• Security roles, firewalls, authentication mechanisms etc
    • Databases
    • Compute
    • etc
  • Everything is in version control (we use Git and BitBucket)
  • Human readable - all the configuration should be in easy to read configuration files
  • Tested - we test everything automatically using BDD.  For example, run a test to ensure that only port 80 is open on a webserver.  We run these every time someone makes a change through Continuous Integration (we use Bamboo).
  • No changes in the portal - we are using IaC on our Cloud project.  We don't allow any config changes via the Azure portal.  Everything has to be done in code.
  • Hands-free deployment - deployment of infrastructure is completely automated apart from someone pressing the "Go" button


Thursday, 17 December 2015

Back from the future

I'm just back from Dublin where we went to review the Microsoft Azure data centre.

I can't say too much because of NDA but I think it's ok to say 'wow'.

Cloud isn't anything magical and ethereal it's essentially a load of big data centres and some clever software over the top.  However that's really doing it an injustice.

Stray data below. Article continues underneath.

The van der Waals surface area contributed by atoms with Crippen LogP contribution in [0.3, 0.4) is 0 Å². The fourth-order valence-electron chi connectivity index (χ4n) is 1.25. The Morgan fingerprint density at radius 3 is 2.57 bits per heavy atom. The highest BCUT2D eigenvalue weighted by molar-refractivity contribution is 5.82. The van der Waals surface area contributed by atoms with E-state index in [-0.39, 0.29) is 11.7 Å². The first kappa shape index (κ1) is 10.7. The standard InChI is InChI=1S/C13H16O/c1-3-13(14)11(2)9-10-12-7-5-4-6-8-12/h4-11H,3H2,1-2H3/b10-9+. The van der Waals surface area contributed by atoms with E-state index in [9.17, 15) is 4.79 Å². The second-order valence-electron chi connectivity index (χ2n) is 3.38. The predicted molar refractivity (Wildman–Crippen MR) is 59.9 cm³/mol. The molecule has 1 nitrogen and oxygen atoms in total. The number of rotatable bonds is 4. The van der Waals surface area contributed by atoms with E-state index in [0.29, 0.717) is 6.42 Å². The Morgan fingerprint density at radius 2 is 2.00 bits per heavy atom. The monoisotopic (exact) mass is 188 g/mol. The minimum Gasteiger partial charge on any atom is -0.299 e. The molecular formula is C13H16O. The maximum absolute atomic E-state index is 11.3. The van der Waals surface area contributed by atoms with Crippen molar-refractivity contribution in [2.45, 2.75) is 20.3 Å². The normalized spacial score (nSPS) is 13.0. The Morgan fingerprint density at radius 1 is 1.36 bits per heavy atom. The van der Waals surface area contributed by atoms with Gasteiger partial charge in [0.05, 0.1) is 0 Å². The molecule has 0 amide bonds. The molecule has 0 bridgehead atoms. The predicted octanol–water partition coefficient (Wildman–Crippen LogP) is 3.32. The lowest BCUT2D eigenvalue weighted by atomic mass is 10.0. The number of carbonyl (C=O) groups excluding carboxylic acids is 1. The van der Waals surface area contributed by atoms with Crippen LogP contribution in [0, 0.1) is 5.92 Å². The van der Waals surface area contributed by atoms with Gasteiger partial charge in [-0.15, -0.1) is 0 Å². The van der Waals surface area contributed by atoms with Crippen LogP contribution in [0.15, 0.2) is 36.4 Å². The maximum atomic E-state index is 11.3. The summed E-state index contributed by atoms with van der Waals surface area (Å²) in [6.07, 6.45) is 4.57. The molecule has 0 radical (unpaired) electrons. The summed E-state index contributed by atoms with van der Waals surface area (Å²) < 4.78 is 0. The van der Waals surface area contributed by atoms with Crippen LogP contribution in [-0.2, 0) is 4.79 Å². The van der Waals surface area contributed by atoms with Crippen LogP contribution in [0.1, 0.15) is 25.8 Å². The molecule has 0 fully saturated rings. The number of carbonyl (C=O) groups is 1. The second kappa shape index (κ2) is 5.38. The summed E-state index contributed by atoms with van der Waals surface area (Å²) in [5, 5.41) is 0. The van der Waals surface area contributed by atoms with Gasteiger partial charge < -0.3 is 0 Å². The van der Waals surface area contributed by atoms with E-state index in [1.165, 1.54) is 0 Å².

The scale and attention to detail is just astonishing.

If you think you can run an IT operation or data centre better than that you need to visit a padded cell.

A big barrier to Cloud adoption is that of trust.  Do I trust their procedures?  Do I trust their infrastructure? Etc

It's safe to say one of the roles most untrusting or Cloud is that of the Security Manager.  We are lucky enough to have an open minded one that is up for change but even then it's job to distrust...

Think it's fair to say he's placated! Well at least from a physical security and operations point of view.

The place is so process driven to the most minimal of detail.  For example cutting up old disks in millimetre pieces and having multiple pairs of eyes ensure that they are disposed of appropriately.  

Azure data centres are annally retentative.  

In a good way....

This has to be the future - everything else seems amateurish in comparison.




Tuesday, 15 September 2015

Interesting (ish) blog stats

You are probably a man
You are probably 30-40
You are probably in the USA
You are probably using Firefox
You are probably using Microsoft Windows (would have thought iOS)
You probably found the site via LinkedIn
You probably read an average of 4 blog posts
You probably spend 5-10 minutes on the site before moving off


The blog receives anywhere between 200-500 visits a day which is surprising (to me anyway!).  Especially as I don't post daily and secondly because it's largely a stream of consciousness rather than a well structured piece of journalism.


Not exactly Google scale but each one of those visitors comes to the blogs on purpose (via a Twitter, LinkedIn or devops.com referral).  No one comes via Google.  Excellent SEO :)